By Karen Baar, published on March 1, 2008 - last reviewed on July 23, 2013
Pain is typically the sign of a broken body part. But often it has a life of its own—flaring up when you least expect it, spreading to other areas, and even persisting once the offending source is fully healed. In the end, it's in your head. Which means pain can play mind games with you—but also that you can fight back once you know its tricks.
Cognitive behavioral therapy (CBT) is one of several arrows in your quiver that can help you outsmart persistent pain. Researchers have dramatically shown that CBT can be as effective in treating chronic low back pain as lumbar spinal fusion, a major surgical procedure.
"Changing the way a person thinks about and interprets pain can alter the experience of pain," says Benson Hoffman, a clinical associate at Duke University Medical Center. Hoffman coauthored a recent meta-analysis showing that CBT, behavioral therapies, and self-regulatory therapies (biofeedback, hypnosis, and relaxation training) were highly effective in treating people with chronic low back pain. "I expected that these therapies would help people cope with pain, return to work, maybe reduce depression," he says. "What surprised me was that the greatest impact was on pain intensity." These treatments don't just help you deal with the physical discomfort, they actually reduce it.
The use of psychological treatments reflects a shift away from the medical model of pain, which construes pain narrowly—as a sensory event directly arising from disease or tissue damage.
"The idea was that when we experience pain we experience it at a specific site and it is an indication that something is wrong," says Robert Kerns, a psychiatry professor at Yale. Beginning in the mid-1960s, an evolving understanding led to the so-called biopsychosocial model of pain, which sees pain not only as a sensory event but also as an emotional experience, one shaped by our thoughts and beliefs about the causes and consequences of the pain, as well as by our reactions to stress and our social world.
Emotional arousal can influence pain directly by increasing muscle tension and altering levels of hormones and neurotransmitters associated with pain. It may also have an indirect impact. Fear of re-injury or more pain, for example, can lead us to limit or avoid activities, which then decreases muscle strength and causes loss of function and more pain and disability.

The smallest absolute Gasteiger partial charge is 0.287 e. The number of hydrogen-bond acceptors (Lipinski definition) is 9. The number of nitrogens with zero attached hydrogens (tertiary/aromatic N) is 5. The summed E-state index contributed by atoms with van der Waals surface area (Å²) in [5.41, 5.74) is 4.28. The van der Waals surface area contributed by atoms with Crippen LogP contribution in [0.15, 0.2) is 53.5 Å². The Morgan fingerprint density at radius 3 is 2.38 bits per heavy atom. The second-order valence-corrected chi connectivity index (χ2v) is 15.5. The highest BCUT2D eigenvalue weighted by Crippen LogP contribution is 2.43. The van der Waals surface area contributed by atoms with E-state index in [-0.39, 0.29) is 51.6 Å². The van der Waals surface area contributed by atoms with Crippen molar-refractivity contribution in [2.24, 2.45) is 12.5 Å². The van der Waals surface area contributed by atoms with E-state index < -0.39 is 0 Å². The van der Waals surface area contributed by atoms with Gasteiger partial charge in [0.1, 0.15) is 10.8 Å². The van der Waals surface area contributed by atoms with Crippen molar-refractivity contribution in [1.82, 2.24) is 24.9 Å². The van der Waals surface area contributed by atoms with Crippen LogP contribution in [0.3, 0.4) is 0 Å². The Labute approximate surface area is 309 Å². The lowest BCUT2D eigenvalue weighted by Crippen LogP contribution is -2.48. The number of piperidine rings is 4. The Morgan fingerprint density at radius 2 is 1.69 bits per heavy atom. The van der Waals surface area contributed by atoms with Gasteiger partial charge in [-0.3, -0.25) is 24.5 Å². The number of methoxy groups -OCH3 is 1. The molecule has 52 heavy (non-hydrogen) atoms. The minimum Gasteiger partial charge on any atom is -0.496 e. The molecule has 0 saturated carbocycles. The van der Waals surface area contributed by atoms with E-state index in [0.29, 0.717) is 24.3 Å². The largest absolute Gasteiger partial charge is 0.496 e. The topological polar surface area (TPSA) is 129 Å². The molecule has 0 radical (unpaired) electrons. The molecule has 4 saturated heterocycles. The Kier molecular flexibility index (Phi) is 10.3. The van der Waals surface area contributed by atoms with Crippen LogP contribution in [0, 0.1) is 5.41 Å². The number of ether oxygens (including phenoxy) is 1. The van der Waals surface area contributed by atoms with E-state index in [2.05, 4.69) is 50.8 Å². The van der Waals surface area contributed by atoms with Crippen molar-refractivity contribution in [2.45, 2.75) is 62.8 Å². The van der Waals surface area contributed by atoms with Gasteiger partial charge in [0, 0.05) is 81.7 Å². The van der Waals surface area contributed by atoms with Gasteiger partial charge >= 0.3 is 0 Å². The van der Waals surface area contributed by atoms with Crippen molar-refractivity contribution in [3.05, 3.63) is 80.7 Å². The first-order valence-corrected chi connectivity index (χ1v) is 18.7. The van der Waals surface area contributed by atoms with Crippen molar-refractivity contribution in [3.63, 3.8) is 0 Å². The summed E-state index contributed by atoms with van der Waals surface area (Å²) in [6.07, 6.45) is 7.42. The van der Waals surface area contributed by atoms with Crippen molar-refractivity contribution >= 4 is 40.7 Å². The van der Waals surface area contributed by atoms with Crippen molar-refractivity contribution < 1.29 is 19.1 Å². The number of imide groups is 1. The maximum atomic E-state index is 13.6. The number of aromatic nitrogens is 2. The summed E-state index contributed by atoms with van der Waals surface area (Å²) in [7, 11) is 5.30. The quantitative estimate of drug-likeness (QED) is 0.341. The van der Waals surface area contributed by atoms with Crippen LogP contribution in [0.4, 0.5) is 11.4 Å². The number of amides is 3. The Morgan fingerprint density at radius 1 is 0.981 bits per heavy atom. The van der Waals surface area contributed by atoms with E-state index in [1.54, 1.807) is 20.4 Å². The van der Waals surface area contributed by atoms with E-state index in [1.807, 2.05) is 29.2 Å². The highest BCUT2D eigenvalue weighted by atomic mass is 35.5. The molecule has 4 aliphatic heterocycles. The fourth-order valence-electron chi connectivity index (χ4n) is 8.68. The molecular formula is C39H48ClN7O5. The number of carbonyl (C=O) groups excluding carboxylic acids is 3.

Those in pain often feel angry, frightened, helpless, resentful, depressed, or guilty about being a burden, and they may try to bottle it up to ease others' discomfort. But suffering is a social experience. Partners and loved ones also experience intense feelings—they have to watch someone they care about in distress—and they too tend to hold in their feelings of sadness, anxiety, or inadequacy.
When the patient, the partner, or, especially, both shy from emotional expression, the silence can make the pain worse. In one study at Duke, patients with osteoarthritis and gastrointestinal cancer who bottled up their emotions were much more likely to dwell on and exaggerate the meaning of their pain, which exacerbates pain intensity.
Frank Keefe of Duke's Pain Prevention and Treatment Research Program and other researchers are studying the intricate dance between people in pain and their loved ones. They aim to develop interventions that reduce ambivalence about expression and better allow both patients and their partners to communicate not only if and when they are in pain, but also how they feel about it.
Researchers are still working to pinpoint which patients will benefit from a particular intervention or combination of approaches. "There's nothing special about any specific technique," explains Dennis Turk, a professor of anesthesiology and pain research at the University of Washington. CBT and the other methods "are all designed to bring about the same endpoint: helping a person self-manage their condition." He wants them to take an active role rather than play the fatalistic victim.
Keefe says the most important stage of recovery is making the decision to try something new. "When someone is skeptical that relaxation will help their pain, I tell them, 'Don't take my word for it—let's approach each technique as a mini-experiment.' If they take that first step, they can do quite well."
Indeed, when Penny Cowan entered a residential pain management program at the Cleveland Clinic, she expected to fail. Suffering from fibromyalgia, she experienced so much pain that she had tried to convince her husband to leave and take their two children with him. "I didn't have any hope. In fact, I wanted to show the doctor that nothing would work. But I left home as a patient and came back as a person." She was so relieved that she founded the American Chronic Pain Association to help others learn and maintain the skills that helped her finally manage her pain.
Combining conventional medical treatment with a psychological approach may be your best bet. With an orchestrated effort, you can keep pain from getting the upper hand. According to Tracey Libby, a psychotherapist who has dealt with her own chronic pain, "We're still people; we need to enjoy our lives. We aren't our pain." —Karen Baar
Consider these complements to a conventional medical approach.